This paper aims to shed light on Italian contribution to the origins of malaria hypothesis, also known as Haldane hypothesis. The first studies on the association between hemoglobinopathies and malaria, in fact, were done in Italy since the end of the 1920s. These studies tried to explain the correlation between malaria and thalassemia observed by clinicians in various Italian regions. Later, since the beginning of the 1940s, this singular correlation was documented by thorough and wide-ranging epidemiological researches that revealed a strong geographic correspondence between the frequency of the thalassemic features and endemic malaria in Italy. These researches raised clearly the question of maintaining the frequency of a gene that, at the time, doomed homozygotes to death within the first two years of life. In 1948, Silvestroni, Bianco and Montalenti started investigating the causes of the persistence of the thalassemic foci in Italy. In 1949 J.B.S. Haldane finally hypothised for the first time an evolutionary advantage of thalassemic condition due to the concomitant presence of malarial infection. Since 1948, Montalenti and Haldane had various occasions to discuss on this topic. I try to demonstrate the role of Silvestroni, Bianco and Montalenti's research and data on the formation of Haldane hyphothesis.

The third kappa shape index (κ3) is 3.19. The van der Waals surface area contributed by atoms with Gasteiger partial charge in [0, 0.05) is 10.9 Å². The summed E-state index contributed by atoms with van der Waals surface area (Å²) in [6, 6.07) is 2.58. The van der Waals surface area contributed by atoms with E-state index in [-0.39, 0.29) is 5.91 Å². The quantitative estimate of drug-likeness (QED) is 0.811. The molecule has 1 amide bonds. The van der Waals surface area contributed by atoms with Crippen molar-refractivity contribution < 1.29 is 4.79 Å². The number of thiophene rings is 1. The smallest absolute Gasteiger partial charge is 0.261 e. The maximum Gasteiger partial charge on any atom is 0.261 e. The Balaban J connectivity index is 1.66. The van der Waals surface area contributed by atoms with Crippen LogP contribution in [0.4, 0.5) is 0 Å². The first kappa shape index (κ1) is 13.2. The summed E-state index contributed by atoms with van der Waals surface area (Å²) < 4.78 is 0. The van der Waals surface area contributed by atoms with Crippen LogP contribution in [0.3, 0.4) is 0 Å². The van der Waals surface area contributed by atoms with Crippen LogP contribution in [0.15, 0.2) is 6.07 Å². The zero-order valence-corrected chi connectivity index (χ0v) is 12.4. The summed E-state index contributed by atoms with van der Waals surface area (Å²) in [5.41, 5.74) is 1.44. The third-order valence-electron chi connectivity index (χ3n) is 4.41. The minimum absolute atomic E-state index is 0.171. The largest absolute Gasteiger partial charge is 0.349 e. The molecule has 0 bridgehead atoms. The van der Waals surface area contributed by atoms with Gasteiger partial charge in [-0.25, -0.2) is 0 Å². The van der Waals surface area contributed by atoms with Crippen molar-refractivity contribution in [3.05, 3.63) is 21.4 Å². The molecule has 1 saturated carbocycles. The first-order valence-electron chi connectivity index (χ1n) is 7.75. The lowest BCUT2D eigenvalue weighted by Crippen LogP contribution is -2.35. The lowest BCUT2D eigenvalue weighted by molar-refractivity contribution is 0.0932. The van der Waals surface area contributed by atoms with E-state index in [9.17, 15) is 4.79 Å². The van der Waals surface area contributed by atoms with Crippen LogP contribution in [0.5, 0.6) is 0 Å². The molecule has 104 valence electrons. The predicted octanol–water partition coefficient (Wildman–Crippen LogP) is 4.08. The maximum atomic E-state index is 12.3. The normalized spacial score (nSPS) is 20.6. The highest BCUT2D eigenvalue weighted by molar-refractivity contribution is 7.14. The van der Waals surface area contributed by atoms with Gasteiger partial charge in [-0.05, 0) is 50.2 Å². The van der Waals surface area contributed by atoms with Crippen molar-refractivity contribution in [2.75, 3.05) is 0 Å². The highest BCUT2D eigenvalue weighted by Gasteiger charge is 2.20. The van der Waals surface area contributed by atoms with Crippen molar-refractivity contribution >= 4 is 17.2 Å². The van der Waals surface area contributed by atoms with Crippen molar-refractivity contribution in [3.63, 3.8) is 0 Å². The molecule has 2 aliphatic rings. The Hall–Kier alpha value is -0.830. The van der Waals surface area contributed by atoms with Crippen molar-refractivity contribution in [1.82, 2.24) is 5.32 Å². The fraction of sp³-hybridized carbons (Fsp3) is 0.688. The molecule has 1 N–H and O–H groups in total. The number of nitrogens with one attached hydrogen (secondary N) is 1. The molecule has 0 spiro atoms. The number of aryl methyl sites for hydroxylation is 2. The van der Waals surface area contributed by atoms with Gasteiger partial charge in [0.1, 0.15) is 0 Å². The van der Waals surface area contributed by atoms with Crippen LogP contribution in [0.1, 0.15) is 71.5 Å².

|Titolo:||Researches on thalassemia and malaria in Italy and the origins of “Haldane hypothesis”|
|Data di pubblicazione:||2009|
|Appare nelle tipologie:||1.1 Journal article|